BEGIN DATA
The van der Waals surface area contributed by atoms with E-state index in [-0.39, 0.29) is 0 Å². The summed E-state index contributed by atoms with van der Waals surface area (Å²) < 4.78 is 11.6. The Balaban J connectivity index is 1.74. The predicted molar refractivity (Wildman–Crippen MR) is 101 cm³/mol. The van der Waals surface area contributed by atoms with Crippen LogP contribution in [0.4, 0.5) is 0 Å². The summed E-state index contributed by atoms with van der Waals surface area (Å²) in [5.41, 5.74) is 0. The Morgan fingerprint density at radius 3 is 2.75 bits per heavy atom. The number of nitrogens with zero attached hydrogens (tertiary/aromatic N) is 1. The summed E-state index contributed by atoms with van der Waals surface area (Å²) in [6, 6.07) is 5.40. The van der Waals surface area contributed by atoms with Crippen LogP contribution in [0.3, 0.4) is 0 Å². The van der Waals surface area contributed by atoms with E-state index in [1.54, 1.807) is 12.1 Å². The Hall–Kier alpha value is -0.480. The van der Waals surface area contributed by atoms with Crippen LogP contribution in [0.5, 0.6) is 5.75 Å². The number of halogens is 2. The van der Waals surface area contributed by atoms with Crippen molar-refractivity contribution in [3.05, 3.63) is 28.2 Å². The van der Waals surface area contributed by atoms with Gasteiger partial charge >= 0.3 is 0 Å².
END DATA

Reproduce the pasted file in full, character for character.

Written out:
The van der Waals surface area contributed by atoms with E-state index in [-0.39, 0.29) is 0 Å². The summed E-state index contributed by atoms with van der Waals surface area (Å²) < 4.78 is 11.6. The Balaban J connectivity index is 1.74. The predicted molar refractivity (Wildman–Crippen MR) is 101 cm³/mol. The van der Waals surface area contributed by atoms with Crippen LogP contribution in [0.4, 0.5) is 0 Å². The summed E-state index contributed by atoms with van der Waals surface area (Å²) in [5.41, 5.74) is 0. The Morgan fingerprint density at radius 3 is 2.75 bits per heavy atom. The number of nitrogens with zero attached hydrogens (tertiary/aromatic N) is 1. The summed E-state index contributed by atoms with van der Waals surface area (Å²) in [6, 6.07) is 5.40. The van der Waals surface area contributed by atoms with Crippen LogP contribution in [0.3, 0.4) is 0 Å². The van der Waals surface area contributed by atoms with E-state index in [1.54, 1.807) is 12.1 Å². The Hall–Kier alpha value is -0.480. The van der Waals surface area contributed by atoms with Crippen LogP contribution in [0.5, 0.6) is 5.75 Å². The number of halogens is 2. The van der Waals surface area contributed by atoms with Crippen molar-refractivity contribution in [3.05, 3.63) is 28.2 Å². The van der Waals surface area contributed by atoms with Gasteiger partial charge >= 0.3 is 0 Å².